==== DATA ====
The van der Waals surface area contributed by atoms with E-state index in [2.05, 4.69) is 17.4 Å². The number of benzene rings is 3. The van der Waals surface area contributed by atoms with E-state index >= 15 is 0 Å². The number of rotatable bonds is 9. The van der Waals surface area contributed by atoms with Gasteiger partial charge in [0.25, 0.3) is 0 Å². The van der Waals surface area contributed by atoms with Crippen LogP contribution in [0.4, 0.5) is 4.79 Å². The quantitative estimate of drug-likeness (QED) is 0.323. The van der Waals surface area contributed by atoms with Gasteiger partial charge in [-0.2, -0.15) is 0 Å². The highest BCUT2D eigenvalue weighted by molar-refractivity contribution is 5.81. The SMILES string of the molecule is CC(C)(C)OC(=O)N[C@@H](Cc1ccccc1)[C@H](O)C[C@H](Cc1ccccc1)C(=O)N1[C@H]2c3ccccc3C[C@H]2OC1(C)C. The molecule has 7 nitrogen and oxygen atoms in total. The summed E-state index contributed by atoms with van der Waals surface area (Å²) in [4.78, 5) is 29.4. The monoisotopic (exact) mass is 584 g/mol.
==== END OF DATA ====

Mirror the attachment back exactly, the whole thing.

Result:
The van der Waals surface area contributed by atoms with E-state index in [2.05, 4.69) is 17.4 Å². The number of benzene rings is 3. The van der Waals surface area contributed by atoms with E-state index >= 15 is 0 Å². The number of rotatable bonds is 9. The van der Waals surface area contributed by atoms with Gasteiger partial charge in [0.25, 0.3) is 0 Å². The van der Waals surface area contributed by atoms with Crippen LogP contribution in [0.4, 0.5) is 4.79 Å². The quantitative estimate of drug-likeness (QED) is 0.323. The van der Waals surface area contributed by atoms with Gasteiger partial charge in [-0.2, -0.15) is 0 Å². The highest BCUT2D eigenvalue weighted by molar-refractivity contribution is 5.81. The SMILES string of the molecule is CC(C)(C)OC(=O)N[C@@H](Cc1ccccc1)[C@H](O)C[C@H](Cc1ccccc1)C(=O)N1[C@H]2c3ccccc3C[C@H]2OC1(C)C. The molecule has 7 nitrogen and oxygen atoms in total. The summed E-state index contributed by atoms with van der Waals surface area (Å²) in [4.78, 5) is 29.4. The monoisotopic (exact) mass is 584 g/mol.